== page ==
with the communities norms, the more we will fit
into the community.
The Developmental Task
? Psychologists tell us:
The first 12-13 years of our lives are spent learning how to
fit in
? Then from 14-22 years old we explore who we are as
individuals
? Our adult years are spend in conversation with friends
refining our understanding of our self as an ethical
person
? Along the way, we internalize both positive and negative
messages about our self
?
Ethics
? Teach us how to live well with ourselves and with
others
? As we learn rules and values of our community, we
have conversations about what behaviors count as
ethical.
? As standards evolve, continual discussions will take
place about what exactly is good character.
Personal and Community Values
? We might find our personal values are at odds with the
community’s values
? Discernment and courage are needed to choose the right
path
? Options
? Changing the recommended course of action
? Find a middle position-or a better option
? Compromise values or take a principle stand
Our Own Personal Values
? Having two important personal values conflict with
one another
? Do we want to be kind and tell a “white lie” or
honest and hurt someone’s feelings
? The tools of ELI can help us sort through which
values should take priority in a given situation
Our Best and Worst Selves
? Sometimes we know the right course of action but we
are tempted to act badly
? The most difficult part of becoming ethically mature
is learning how to act from our best self, the part of
us that knows what we are suppose to do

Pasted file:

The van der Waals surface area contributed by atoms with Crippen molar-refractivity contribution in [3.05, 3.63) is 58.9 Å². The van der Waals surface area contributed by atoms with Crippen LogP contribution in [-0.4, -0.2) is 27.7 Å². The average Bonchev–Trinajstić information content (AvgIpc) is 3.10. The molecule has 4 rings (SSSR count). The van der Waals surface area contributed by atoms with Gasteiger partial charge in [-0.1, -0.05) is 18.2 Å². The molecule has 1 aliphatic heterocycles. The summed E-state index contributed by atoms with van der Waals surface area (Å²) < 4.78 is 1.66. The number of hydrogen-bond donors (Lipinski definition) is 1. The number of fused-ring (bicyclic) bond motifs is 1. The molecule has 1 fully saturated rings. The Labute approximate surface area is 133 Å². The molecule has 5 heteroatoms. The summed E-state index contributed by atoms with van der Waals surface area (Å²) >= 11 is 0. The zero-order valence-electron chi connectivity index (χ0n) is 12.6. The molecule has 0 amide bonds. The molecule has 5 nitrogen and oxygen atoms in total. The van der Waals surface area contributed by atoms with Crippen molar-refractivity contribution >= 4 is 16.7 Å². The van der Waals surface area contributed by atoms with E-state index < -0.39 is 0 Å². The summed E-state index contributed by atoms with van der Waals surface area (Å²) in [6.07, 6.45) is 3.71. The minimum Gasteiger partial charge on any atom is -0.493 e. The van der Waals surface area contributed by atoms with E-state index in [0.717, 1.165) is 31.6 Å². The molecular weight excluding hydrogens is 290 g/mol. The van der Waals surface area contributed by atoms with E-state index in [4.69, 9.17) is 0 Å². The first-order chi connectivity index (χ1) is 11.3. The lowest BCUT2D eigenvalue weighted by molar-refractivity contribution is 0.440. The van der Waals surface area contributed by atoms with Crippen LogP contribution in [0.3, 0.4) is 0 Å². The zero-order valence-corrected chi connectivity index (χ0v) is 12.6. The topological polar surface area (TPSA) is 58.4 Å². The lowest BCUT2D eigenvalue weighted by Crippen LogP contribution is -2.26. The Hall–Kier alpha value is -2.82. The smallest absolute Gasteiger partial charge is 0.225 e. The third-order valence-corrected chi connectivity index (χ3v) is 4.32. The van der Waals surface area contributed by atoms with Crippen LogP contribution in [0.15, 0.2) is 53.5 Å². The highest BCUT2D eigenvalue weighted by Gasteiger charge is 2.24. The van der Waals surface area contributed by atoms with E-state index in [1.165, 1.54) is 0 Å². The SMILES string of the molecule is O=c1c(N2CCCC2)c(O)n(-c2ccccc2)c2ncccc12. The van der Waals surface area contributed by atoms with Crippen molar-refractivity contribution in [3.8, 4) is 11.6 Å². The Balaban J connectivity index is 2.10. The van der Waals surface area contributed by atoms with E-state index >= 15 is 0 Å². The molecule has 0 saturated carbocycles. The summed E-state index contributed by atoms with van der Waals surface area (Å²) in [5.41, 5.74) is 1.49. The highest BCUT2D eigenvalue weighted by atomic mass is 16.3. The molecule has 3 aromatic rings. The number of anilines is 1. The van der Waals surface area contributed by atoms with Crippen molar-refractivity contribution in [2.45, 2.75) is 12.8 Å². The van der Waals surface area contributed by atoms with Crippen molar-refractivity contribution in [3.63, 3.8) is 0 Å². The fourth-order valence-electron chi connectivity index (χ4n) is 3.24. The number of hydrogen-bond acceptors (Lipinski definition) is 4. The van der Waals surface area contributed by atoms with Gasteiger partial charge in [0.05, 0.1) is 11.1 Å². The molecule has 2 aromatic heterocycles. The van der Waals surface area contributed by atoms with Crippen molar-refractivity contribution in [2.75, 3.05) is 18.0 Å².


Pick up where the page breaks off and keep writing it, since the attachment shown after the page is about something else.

Rationality
? Using the skills of critical thinking and analysis to
determine the universal principles or system of
justice
?
o
Characteristics- “law- and-order” people
Gifts
o
o
o
o
Excess- Those that abuse rationality create two dangers
o
o
o
Assure people will be treated fairly regardless of differences
Confidence that rules will be applied to all
Creation of safe communities so people have a safe place to live
Immobility as people cant respond to change
Stagnant communities as people can not freely move
Starting Point- begins with authority
Sensibility
? Using the skills of empathy and compassion to
determine what specific actions we should take in
concrete situations to demonstrate ethical goals
?
?
Characteristics- adjust behavior to create “win-win” solutions
Gifts
Flexibility to respond to challenging situations
? Sensitivity to the context of the situation and the uniqueness of
each person as options for actions
?
?
Excess- Those who abuse sensibility create two dangers
Chaos as people do whatever their hearts desires
? Rationalizations of unethical behavior as people find “reasons” to
break all the rules
?
?
Starting Point- personal experience
Autonomy